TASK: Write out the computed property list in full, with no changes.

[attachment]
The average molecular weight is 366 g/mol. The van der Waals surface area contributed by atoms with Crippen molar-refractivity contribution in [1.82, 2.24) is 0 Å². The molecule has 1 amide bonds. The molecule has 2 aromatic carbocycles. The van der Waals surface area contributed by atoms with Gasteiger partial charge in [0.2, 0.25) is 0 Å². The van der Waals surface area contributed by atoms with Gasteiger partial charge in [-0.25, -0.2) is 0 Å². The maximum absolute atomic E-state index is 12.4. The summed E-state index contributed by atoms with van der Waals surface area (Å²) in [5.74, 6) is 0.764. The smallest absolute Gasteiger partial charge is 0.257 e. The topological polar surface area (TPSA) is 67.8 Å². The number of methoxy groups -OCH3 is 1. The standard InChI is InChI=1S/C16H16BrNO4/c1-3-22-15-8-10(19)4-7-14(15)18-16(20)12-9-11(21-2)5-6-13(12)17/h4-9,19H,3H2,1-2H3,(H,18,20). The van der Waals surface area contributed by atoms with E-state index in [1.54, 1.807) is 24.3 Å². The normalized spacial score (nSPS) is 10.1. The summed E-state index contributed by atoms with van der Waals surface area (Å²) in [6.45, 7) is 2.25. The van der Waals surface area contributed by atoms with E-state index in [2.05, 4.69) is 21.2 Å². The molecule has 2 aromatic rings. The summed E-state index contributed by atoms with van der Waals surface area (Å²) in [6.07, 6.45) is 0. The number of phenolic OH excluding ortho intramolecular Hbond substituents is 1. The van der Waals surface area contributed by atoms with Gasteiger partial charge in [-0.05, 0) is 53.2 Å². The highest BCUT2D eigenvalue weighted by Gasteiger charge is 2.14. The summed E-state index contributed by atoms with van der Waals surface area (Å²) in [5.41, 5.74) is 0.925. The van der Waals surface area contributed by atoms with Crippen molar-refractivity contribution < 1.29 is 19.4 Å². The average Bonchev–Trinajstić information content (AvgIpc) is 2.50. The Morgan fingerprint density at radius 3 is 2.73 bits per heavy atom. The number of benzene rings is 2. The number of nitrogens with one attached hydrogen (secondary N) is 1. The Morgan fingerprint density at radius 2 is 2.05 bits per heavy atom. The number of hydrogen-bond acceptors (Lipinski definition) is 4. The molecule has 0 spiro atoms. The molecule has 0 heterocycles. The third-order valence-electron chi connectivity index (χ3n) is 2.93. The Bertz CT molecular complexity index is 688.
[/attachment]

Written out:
The average molecular weight is 366 g/mol. The van der Waals surface area contributed by atoms with Crippen molar-refractivity contribution in [1.82, 2.24) is 0 Å². The molecule has 1 amide bonds. The molecule has 2 aromatic carbocycles. The van der Waals surface area contributed by atoms with Gasteiger partial charge in [0.2, 0.25) is 0 Å². The van der Waals surface area contributed by atoms with Gasteiger partial charge in [-0.25, -0.2) is 0 Å². The maximum absolute atomic E-state index is 12.4. The summed E-state index contributed by atoms with van der Waals surface area (Å²) in [5.74, 6) is 0.764. The smallest absolute Gasteiger partial charge is 0.257 e. The topological polar surface area (TPSA) is 67.8 Å². The number of methoxy groups -OCH3 is 1. The standard InChI is InChI=1S/C16H16BrNO4/c1-3-22-15-8-10(19)4-7-14(15)18-16(20)12-9-11(21-2)5-6-13(12)17/h4-9,19H,3H2,1-2H3,(H,18,20). The van der Waals surface area contributed by atoms with E-state index in [1.54, 1.807) is 24.3 Å². The normalized spacial score (nSPS) is 10.1. The summed E-state index contributed by atoms with van der Waals surface area (Å²) in [6.45, 7) is 2.25. The van der Waals surface area contributed by atoms with E-state index in [2.05, 4.69) is 21.2 Å². The molecule has 2 aromatic rings. The summed E-state index contributed by atoms with van der Waals surface area (Å²) in [6.07, 6.45) is 0. The number of phenolic OH excluding ortho intramolecular Hbond substituents is 1. The van der Waals surface area contributed by atoms with Gasteiger partial charge in [-0.05, 0) is 53.2 Å². The highest BCUT2D eigenvalue weighted by Gasteiger charge is 2.14. The summed E-state index contributed by atoms with van der Waals surface area (Å²) in [5.41, 5.74) is 0.925. The van der Waals surface area contributed by atoms with Crippen molar-refractivity contribution < 1.29 is 19.4 Å². The average Bonchev–Trinajstić information content (AvgIpc) is 2.50. The Morgan fingerprint density at radius 3 is 2.73 bits per heavy atom. The number of benzene rings is 2. The number of nitrogens with one attached hydrogen (secondary N) is 1. The Morgan fingerprint density at radius 2 is 2.05 bits per heavy atom. The number of hydrogen-bond acceptors (Lipinski definition) is 4. The molecule has 0 spiro atoms. The molecule has 0 heterocycles. The third-order valence-electron chi connectivity index (χ3n) is 2.93. The Bertz CT molecular complexity index is 688.